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Buckeyes continue patient wait for top wide receiver target

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Emeka Egbuka is without question the top receiver target for Ohio State in 2021. (Birm/Lettermen Row)

Recruiting Question of the Day

Buckeyes continue patient wait for top wide receiver target

Have a question about Ohio State recruiting? This is the place for you, five days a week. Submit your questions on Twitter or on the Lettermen Row forums. Check-in daily to see what’s on the mind of Buckeyes fans all over the country. Today we examine the latest in the recruitment of 5-star wide receiver Emeka Egbuka, Ohio State’s top target at the position in 2021.

Ohio State Recruiting Question of the Day

There may not be a more influential remaining prospect on the 2021 recruiting big board than Emeka Egbuka, and Ohio State has been right there at the top of his list since his first visit to the school in March of last year.

“We’re just going to continue to build relationships and stuff,” Egbuka told Lettermen Row then. “Ohio State will be hard to top. I want to get back here really badly.”

He did get back about six months later when he returned for the Buckeyes game against Wisconsin late last October. That visit, like the first, was a good one for the Buckeyes and the 5-star receiver prospect from Steilacoom (Wash.) High School. But like the first one, it was made without his father accompanying him.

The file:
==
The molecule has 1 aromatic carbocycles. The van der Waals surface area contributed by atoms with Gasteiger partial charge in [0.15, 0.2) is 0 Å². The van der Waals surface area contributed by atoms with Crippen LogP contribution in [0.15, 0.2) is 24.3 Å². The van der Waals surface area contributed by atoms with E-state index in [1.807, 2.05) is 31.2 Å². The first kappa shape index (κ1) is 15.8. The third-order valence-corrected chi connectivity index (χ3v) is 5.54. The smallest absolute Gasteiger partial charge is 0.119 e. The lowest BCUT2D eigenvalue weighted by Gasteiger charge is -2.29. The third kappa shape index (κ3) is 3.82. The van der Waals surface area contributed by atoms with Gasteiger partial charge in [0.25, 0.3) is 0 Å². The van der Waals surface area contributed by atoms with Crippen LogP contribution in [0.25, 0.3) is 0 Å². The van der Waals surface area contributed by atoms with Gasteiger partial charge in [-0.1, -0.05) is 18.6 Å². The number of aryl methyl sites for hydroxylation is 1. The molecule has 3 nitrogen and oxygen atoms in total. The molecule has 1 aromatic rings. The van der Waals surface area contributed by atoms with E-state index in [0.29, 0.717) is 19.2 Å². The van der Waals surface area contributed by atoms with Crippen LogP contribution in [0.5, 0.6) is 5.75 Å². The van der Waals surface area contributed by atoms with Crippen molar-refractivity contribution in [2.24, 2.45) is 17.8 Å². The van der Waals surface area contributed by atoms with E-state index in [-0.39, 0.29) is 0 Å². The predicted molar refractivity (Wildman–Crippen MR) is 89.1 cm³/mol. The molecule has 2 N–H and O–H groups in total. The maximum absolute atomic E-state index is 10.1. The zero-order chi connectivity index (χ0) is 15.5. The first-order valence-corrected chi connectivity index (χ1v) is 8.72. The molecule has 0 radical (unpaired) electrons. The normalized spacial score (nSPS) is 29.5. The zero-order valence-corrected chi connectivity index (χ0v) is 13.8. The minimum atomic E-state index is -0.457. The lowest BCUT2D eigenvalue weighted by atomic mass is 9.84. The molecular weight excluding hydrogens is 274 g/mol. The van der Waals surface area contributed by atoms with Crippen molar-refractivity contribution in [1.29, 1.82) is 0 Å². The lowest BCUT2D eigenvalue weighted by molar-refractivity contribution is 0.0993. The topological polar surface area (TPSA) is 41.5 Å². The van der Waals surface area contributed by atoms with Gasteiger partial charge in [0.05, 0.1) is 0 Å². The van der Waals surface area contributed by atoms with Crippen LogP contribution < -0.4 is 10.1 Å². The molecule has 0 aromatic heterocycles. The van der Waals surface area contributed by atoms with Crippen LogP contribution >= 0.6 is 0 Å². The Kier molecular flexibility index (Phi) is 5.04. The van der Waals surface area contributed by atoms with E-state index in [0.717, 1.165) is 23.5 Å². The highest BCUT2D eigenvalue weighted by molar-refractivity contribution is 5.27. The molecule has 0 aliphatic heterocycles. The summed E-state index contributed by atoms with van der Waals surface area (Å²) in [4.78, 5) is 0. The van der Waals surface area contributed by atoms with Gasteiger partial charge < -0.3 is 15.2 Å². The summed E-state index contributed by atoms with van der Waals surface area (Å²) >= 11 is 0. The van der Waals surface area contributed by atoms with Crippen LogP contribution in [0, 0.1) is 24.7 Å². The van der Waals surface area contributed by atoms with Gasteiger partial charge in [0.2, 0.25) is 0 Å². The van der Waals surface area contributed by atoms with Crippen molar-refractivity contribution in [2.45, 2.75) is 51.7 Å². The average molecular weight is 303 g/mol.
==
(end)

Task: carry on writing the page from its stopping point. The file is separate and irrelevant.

That is a big hurdle for Ohio State, and it’s becoming bigger after a spring visit was canceled because of the Covid-19 pandemic without any idea of when future visits will be allowed to college campuses. A decision is expected to be made on Wednesday as to whether or not the current recruiting dead period is extended through June — and unfortunately it almost certainly will be. If that happens, Ohio State will have a major June recruiting weekend wiped out. And that is going to put a serious damper on the Buckeyes odds to land some of their biggest remaining fish, including Egbuka.

Simply put, the longer it takes for Egbuka and his family to get back to campus with the Buckeyes, the worse Ohio State’s odds are to land him — at least as long as that’s a requirement for him to make a decision.

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Emeka Egbuka made his first visit to Ohio State in March of 2019. (Birm/Lettermen Row)

Brian Hartline has done everything he can to impress upon Egbuka and his family why the program is the best one for him. The Ohio State commitments are all very close to Egbuka and working on the always important peer-to-peer aspect of his recruitment. He’s been to campus twice and knows the Buckeyes are holding a spot for him, and Egbuka knows he’s the top target at the position. There are many good reasons to think Ohio State is the team to beat and have been for a while, but the longer the wait at this point, the more other teams can exploit the areas that the Buckeyes lack.

That starts with distance from home and the loaded depth chart.

There are other big-time programs chasing the country’s top-ranked wideout. A handful of them are out west, including Stanford, USC, Washington and Oregon. Clemson, Oklahoma, Alabama, LSU and others are going to continue recruiting Egbuka as well, but that first group of schools is a lot closer to home and a lot easier to get to when the recruiting world reopens. No matter how good the relationship is with Hartline and Ohio State, the challenges get more daunting.